House being built near Bouilland. On this year’s Tour de Travoy, I had come across numerous apartment blocks being built in Luxembourg, Switzerland and Annecy but seeing a house being built or renovated was a rare sight. This house looks like it has been built using structural insulated panels with a truss roof on top. The panels and trusses would have have arrived on a flat-bed trailer and been lifted into place by a crane. That would explain why there is no sign of any sand for mortar or scaffolding either. In Ireland, block built houses and timber frame houses would be much more common than structural insulated (SIP) houses but a few were built during the Celtic Tiger as they have the best insulation of any type of house.Winters in Burgundy are much colder than winters in Ireland so the extra insulation that SIP houses offer would compensate for the additional cost of construction.
Turkey farm near to Saint Victor sur Ouche. I am not a turkey expert but I believe the breed of turkey at this poultry farm is known as Spanish Black. Turkeys were first bred domestically by the Aztecs in Mexico and were brought to Europe by the Conquistadors in the 16th Century, just like potatoes and chocolate. Turkeys grow much faster than chickens and reach their maximum weight within 20 weeks. These turkey look only a few weeks old so should be fully grown in time for Christmas.
Traditional French Christmas dinner of turkey with roasted chestnuts. Turkey is traditionally served in France for Christmas dinner though, unlike in the UK and Ireland, it is traditionally stuffed with chestnuts (dinde aux marrons). Christmas dinner in France is normally served on Christmas Eve and is known as Reveillon de Noel. Appetizers of oysters or foie gras is followed by the main course of turkey or some other meat. The main meal is then followed with a cheese platter and then a dessert, normally of Buche de Noel or Yule log.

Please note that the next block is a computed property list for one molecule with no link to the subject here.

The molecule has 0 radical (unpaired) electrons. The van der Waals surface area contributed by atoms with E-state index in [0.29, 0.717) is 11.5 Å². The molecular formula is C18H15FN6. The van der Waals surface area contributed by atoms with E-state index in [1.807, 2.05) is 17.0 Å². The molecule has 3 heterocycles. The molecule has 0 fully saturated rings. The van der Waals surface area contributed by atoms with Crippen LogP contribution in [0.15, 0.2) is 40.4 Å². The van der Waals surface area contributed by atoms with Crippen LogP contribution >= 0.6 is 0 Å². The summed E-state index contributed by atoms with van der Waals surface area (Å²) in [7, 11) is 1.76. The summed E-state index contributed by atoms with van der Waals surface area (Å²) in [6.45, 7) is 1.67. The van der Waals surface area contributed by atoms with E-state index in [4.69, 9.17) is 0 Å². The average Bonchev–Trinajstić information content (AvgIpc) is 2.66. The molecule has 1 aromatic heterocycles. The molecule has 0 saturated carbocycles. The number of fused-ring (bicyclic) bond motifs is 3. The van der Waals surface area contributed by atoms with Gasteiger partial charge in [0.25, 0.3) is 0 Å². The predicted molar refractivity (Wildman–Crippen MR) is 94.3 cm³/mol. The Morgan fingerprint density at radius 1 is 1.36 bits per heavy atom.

Golf de la Chassange near Malain. Golf courses are not as common in France as they are in Ireland but there are a few here and there. This golf course is located about 20 km west of Dijon, which is the capital of Burgundy. It is located in the grounds of the Chateau de Bourgogne, which has its own airfield. Annual membership at Golf de la Chassange costs €910 and green fees are €36 in the summer.
Wicked witch of Malain. In the small commune of Malain, I came across this tree stump which had been decorated into the shape of witch. As soon as I saw it, I knew bad luck would come my way. And sure enough, just after passing it, I heard my gears make a crunching noise. Pressing the shifter made no difference as the derailleur wouldn’t move either up or down. The chain was stuck on the eigth gear which was no fun with a series of hills still to climb. What had happened was that the cable between the shifter and derailleur had frayed as it made its way around my handlebars. But at the time, I thought the shifter had broke. New shifters are not cheap and a replacement Shimano 105 shifter can cost over €200. Most bike shops don’t stock them and instead order them from a supplier. This means you have to wait a few days for a shifter to be replaced which is not ideal if you are touring and have to get somewhere by a certain date. With 5 days and about 400 km still to travel to Paris Beauvais airport, it looked like I would have to try and travel the rest of the way with just one gear.